Millennials, the generation born between 1980 and 2000, are connected with technology as no generation has been before. And since they are estimated to make up 75 percent of the workforce and to have over $1 trillion in spending power in the United States alone by 2025, their attitudes about technology will impact the way service providers and technology vendors shape their services and products. This is the third in a series of blogs from millennials around the world opening up on how they use technology.
As an early 90s baby belonging to the millennial generation, I fall in the middle of the spectrum
when it comes to the way I use technology. While I can’t say that I follow the
newest social trends like sending selfies on Snapchat or Instagramming my meals, I do have a strong daily connection with the digital world.
I typically check Facebook on my smartphone in the morning to get updates from friends and see what news
articles are trending. I get most of my news from Facebook and then use the
internet to find more information on those current events. I also regularly
check Facebook to read trending blogs and see what my friends are up to.
One of the unique things about being a millennial is that I
have had the opportunity to not only make friends with people from all around
the world, but keep in touch with them through social media. I have Facebook
friends who live in Belgium, Mexico, Honduras, Canada, the UK and many states
across the country. Smartphone applications such as Facebook Messenger and WhatsApp are lifesavers because they enable me to communicate with my friends who are
traveling in other countries and don’t have the ability to call or text on
their phones. I have even used Skype to video chat with two friends at once while all of us were in different time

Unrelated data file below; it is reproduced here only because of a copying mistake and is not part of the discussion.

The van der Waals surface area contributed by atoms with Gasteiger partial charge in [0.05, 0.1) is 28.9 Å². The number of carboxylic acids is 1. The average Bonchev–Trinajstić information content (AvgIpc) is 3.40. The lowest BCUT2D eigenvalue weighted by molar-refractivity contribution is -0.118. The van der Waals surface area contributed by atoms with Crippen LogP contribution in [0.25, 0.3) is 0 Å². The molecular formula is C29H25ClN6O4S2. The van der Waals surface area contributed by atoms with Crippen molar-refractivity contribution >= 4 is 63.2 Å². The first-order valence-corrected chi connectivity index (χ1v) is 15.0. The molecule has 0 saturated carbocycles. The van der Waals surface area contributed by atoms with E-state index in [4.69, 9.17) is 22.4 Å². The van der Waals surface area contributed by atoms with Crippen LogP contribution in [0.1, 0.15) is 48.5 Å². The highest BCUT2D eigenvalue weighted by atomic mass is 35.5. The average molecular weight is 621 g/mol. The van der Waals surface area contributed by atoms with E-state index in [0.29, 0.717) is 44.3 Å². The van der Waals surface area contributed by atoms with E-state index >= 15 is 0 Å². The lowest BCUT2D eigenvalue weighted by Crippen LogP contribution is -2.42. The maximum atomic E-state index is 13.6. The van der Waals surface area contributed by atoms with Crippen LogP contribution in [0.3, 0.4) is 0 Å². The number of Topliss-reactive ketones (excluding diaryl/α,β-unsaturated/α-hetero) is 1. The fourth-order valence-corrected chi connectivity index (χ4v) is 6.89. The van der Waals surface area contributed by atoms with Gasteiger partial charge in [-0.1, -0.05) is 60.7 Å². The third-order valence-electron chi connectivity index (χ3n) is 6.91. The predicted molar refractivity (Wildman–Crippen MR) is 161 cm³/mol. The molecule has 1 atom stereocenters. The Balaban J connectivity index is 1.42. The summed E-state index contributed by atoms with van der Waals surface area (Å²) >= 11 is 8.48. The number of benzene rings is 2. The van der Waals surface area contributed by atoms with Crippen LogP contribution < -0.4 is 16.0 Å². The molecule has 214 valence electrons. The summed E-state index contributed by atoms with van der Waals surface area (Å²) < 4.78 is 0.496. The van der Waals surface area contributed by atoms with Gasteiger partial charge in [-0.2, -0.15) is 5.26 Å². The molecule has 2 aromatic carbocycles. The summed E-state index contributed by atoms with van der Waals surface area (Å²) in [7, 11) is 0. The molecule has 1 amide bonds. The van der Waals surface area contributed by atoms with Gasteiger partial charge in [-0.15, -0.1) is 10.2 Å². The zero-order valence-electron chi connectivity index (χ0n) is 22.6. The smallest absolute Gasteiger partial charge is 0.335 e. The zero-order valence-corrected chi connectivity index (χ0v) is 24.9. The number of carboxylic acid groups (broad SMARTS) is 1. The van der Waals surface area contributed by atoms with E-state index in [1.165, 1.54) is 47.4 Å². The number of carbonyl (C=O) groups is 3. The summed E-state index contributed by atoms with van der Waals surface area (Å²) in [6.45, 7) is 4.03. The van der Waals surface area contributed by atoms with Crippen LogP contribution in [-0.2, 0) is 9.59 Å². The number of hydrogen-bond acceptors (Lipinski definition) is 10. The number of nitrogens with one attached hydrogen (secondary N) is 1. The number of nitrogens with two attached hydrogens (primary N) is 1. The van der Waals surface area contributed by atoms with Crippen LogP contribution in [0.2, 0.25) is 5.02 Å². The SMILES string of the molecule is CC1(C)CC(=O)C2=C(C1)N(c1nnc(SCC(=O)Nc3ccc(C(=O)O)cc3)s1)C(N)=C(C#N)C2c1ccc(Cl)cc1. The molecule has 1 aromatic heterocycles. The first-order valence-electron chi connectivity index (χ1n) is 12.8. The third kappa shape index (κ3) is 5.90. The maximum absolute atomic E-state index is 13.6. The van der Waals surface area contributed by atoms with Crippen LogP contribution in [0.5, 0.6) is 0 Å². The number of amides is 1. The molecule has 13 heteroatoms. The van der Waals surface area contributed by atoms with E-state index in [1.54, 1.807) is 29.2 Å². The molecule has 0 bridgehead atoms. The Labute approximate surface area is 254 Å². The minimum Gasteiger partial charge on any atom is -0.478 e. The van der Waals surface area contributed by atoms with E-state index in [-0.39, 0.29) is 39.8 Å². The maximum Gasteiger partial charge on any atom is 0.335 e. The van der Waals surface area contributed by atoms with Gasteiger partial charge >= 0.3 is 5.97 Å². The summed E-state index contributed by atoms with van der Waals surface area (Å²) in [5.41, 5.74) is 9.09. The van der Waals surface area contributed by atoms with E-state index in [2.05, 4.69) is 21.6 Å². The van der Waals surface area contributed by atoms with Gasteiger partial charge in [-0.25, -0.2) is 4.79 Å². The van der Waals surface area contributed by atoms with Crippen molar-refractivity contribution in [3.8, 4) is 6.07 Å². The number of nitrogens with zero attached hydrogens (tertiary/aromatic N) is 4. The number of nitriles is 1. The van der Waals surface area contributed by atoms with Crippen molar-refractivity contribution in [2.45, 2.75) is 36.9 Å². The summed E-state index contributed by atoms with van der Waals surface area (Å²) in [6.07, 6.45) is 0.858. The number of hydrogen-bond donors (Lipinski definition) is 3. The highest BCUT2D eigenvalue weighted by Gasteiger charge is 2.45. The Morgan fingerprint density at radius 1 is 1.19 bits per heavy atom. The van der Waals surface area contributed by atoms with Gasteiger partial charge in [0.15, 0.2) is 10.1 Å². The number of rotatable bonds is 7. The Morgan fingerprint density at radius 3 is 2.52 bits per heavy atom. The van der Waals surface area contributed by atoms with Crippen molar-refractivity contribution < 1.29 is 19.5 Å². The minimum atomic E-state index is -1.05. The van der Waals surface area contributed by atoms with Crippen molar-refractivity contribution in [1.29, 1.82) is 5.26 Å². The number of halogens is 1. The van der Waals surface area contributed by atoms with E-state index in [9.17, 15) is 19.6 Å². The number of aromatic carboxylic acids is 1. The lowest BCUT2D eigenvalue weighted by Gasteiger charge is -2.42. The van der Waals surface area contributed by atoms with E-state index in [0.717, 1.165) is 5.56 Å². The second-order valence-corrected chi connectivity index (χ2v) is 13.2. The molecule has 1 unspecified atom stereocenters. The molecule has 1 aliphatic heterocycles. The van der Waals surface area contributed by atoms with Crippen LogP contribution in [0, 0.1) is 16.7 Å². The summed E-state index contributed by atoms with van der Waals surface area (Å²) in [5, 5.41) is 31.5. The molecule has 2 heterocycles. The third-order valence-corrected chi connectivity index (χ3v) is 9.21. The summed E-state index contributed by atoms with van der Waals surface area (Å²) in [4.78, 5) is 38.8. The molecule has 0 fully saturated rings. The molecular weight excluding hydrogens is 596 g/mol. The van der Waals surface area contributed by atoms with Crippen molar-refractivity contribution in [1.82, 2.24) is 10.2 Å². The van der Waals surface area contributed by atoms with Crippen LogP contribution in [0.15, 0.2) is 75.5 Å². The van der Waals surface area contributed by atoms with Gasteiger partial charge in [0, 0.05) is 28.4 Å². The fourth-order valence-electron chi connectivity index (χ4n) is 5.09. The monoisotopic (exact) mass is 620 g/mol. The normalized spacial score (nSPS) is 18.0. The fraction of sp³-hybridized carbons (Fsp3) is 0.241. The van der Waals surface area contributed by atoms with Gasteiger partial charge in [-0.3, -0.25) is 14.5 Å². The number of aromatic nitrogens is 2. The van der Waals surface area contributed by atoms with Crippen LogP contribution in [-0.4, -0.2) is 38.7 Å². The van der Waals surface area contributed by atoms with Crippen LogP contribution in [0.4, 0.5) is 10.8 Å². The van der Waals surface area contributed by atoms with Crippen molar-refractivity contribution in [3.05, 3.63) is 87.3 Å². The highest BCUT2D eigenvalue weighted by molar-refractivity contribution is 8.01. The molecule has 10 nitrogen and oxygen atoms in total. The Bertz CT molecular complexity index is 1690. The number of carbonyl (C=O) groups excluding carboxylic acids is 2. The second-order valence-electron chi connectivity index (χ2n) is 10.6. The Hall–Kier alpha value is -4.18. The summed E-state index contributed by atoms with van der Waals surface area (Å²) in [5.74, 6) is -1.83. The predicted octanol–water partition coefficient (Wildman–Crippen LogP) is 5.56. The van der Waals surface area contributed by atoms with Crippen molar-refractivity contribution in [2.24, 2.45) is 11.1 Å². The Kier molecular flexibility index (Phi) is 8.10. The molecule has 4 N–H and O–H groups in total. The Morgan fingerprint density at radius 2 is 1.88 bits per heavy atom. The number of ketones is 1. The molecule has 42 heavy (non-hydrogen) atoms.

Since I don’t have cable, I watch television through
Internet applications, primarily Netflix, Amazon Prime, and YouTube. Having a strong Wi-Fi connection in my house is essential because I rely
on it for streaming movies or shows, and to use my Android phone to look up
quick answers to things online. There is nothing more frustrating than having
the Internet go down in your own home
In the workplace and at home, I do prefer email
to receiving calls, which is common for my generation. Emailing allows you
to avoid the awkward phone tagging and get straight to the point. The only
problem is the risk of not getting a response, which is the next most
frustrating thing after not having Internet.
I use my smartphone for many different functions every day
without even thinking about it. Of course, I send texts and make phone calls,
but I also use several apps with different functions. I use Google Keep, to share my grocery list
with my husband on his phone, and Life365,
an app that lets me share my location with him so that he knows I’m not lying
in a ditch somewhere when I’m just running late. My Google Maps app is one that I rely on to get just about anywhere I
haven’t driven to before, and it’s great because it even provides real-time
updates on traffic accidents and new routes that might be faster. I honestly
don’t know how people navigated anywhere before we had GPS systems. Maps? What
Before working at CommScope, I didn’t really think about the
technology that enables Wi-Fi and data connection, despite relying on it every
day. It seemed like such an abstract thing that was handled by people somewhere
far away, and I had no control over it. However, when the Wi-Fi goes down or I
can’t connect to the Internet on my phone, I immediately want to know what can
be done to avoid outages in the future. Little did I know that my connection
had nothing to do with my lack of skill with technology and much more to do
with the physical network infrastructure that was in place at my university, in
the local coffee shop, and anywhere else I went. Considering how much my generation
relies on this technology, why is it
that so few of us are talking about it?
Even though I have grown up using digital technology and
have no memory of a world without the Internet, I am still blown away by how
advanced our devices have become. I remember receiving my first digital camera
for my 15th birthday, and now my smartphone takes better photos. Soon,
our mobile phones will have even
more capabilities, and Wi-Fi will be accessible anywhere in the world. I
look forward to seeing innovation continue to drive technology and how we
connect to one another in the upcoming years.
To learn more about how Millennials and Baby Boomers use technology, download
the free report highlighting the results of a recent global survey
conducted by CommScope.
SEE ALSO: New CommScope report compares the tech lifestyles of Millennials and Baby Boomers